One key maxim I’ve upheld all through my life journey is: “If you don’t move with like minds, move alone.”
How does that affect my trip you ask? Follow me.
Traveling by air to Cameroon for the return leg of Nigeria vs Cameroon never occurred to me.
I was somehow envious of my colleagues that covered last year’s African Women Championships at Paul Biya’s country that I had hoped to attend this match since early in the year.
Thanks to everyone that encouraged me to go by road even with the clause that “it is stressful but you will enjoy it.” But I thought to myself: “How more stressful can it be than my trips to Enugu in 2017? Where the bad state of the road aspires to turn ones’ 40-day journey to 40 years.”
Perhaps, I was right! After the end of Day 1, I can comfortably say it is less stressful than my trips to cover NPFL games in Eastern Nigeria this year. That it was less stressful however doesn’t mean the drama in it was to be compared to the first day of my trip to Cameroon.
Here is how my maxim comes in: My trip to Cameroon was delayed for a couple of hours for the want of going in group. Those of us leaving from my hotel in Uyo were fully set by 11am but had to wait for close to two hours for other colleagues that always say: ‘I don dey road I dey come.’ ‘Mo ti n bo.’ Nna bia’ and you still wait for two hours.
We eventually left Uyo at 1:16 p.m for Odukpani junction near Calabar where we connected another vehicle to Ikom, Cross-River state.
We were told the trip was four hours, something that confounded me because back in 2011 when I had an holiday in Cross River State, these trips don’t get up to two hours but oh! This is Nigeria and the reason is simple: Bad roads.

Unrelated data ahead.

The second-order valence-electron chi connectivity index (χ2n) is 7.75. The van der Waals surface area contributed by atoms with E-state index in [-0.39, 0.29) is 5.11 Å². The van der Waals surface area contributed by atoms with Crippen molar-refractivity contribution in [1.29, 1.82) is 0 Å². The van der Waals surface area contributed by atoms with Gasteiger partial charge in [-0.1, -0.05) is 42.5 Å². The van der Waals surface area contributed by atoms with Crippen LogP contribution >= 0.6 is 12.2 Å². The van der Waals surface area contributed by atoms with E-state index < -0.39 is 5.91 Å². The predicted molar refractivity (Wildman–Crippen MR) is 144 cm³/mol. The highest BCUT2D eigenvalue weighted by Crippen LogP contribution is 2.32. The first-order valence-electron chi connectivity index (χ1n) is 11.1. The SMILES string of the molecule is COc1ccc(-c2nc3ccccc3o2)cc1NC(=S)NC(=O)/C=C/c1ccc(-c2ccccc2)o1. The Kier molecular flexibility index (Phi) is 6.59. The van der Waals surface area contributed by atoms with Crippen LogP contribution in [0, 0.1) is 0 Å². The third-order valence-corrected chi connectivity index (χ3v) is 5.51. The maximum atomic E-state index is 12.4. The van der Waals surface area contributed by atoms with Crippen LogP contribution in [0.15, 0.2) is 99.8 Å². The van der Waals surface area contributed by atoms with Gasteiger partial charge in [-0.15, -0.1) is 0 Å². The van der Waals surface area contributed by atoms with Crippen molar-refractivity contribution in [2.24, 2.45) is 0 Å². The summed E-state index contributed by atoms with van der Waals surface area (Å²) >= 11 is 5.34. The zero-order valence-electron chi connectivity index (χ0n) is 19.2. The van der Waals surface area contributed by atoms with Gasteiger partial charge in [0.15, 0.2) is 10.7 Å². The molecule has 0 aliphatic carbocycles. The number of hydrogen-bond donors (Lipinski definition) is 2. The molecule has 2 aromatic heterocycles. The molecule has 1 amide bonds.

The drama starts
We got to Ikom around 6:10 p.m to a mild debate. We were told by our driver that we could no longer cross the Cameroonian border because of the curfew imposed by the government in that region.
We deliberated on if we should stay over in Ikom or get to the border first. The majority favoured the latter; I was in the minority though because I don’t want drama. Well, we proceeded.
We got to the Nigeria/Cameroon border around 7:25 p.m still in the hope to cross into town but we had the curfew reemphasised to us and after much shouting and anger by the official at the Cameroonian end, it was obvious we would sleep there.
Oh! What caused the officer’s anger? The young woman was about stamping our passports for us to move on because a driver had already been called to help us through.
Unfortunately, on sighting the man that brought us from Ikom, she got angry for whatever reason and insisted he returned us to Ikom. Haba! “Dat one nor possible nah” we told ourselves.
The driver assured us there was no cause for alarm and left while we sat looking for how to survive before 5 am when we will be allowed inside. Geez! The time was just 8:15 p.m and worse still none of us had eaten since morning, yet, there was NO seller of any thing at that ‘Boring Border’.
I was the luckiest though, I got a very good bed-like structure to sleep on after taking my little Chivita pack I brought down from Uyo.
The rest? Well, many watched movies on their laptops overnight while others slept on in their chairs. It’s all fun as the first day ended. On to the next day… ALOHA